U. S. Supreme Court Refuses to Consider Decision Upholding Inclusionary Zoning

Washington, D.C., February 29, 2016 – The United States Supreme Court denied certiorari in California Building Industry Association v. City of San Jose, a lawsuit that challenged San Jose’s inclusionary housing ordinance. The California Building Industry Association had petitioned the Court for review of the California Supreme Court’s June 2015 decision, which held that inclusionary housing requirements are not “exactions” and that they need only be reasonably related to the legitimate government purposes they set out to further. Over 170 cities in California have inclusionary programs requiring new market-rate housing developments to include affordable housing.

The Public Interest Law Project, the Law Foundation of Silicon Valley and the law firm of Wilson Sonsini Goodrich & Rosati (pro bono) represent non-profit affordable housing advocacy organizations who intervened as parties in the case in support of San José’s ordinance: Affordable Housing Network of Santa Clara County, California Coalition for Rural Housing, Housing California, Non-Profit Housing Association of Northern California, San Diego Housing Federation, and the Southern California Association of NonProfit Housing. We applaud these groups for stepping forward to save this critical affordable housing tool.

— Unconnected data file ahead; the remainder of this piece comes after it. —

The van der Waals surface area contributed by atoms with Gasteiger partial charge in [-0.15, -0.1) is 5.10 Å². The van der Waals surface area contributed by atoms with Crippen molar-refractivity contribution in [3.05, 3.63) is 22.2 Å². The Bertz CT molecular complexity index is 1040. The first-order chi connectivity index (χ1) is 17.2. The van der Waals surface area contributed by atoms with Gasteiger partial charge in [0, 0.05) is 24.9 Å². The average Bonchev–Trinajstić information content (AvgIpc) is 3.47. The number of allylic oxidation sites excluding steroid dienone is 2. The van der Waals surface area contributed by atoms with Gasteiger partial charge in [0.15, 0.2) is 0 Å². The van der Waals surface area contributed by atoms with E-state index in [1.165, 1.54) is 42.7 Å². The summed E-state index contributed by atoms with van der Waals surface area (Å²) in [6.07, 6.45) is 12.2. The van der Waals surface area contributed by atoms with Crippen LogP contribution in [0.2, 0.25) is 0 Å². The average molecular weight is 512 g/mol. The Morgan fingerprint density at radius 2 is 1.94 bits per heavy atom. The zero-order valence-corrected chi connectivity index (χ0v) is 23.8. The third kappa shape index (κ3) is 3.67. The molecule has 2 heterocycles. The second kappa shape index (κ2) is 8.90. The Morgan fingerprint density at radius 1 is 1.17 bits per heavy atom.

San José’s inclusionary housing ordinance, which requires developers of certain new market-rate housing to include a certain percentage of homes that are affordable to low- or moderate-income households, or to choose from a menu of other compliance options, was passed by City in 2010 but has been on hold because of the litigation, which was filed before the ordinance ever became operative.

For more information contact Michael Rawson at PILP.
(510) 891-9794 ext. 145

Learn More Here.

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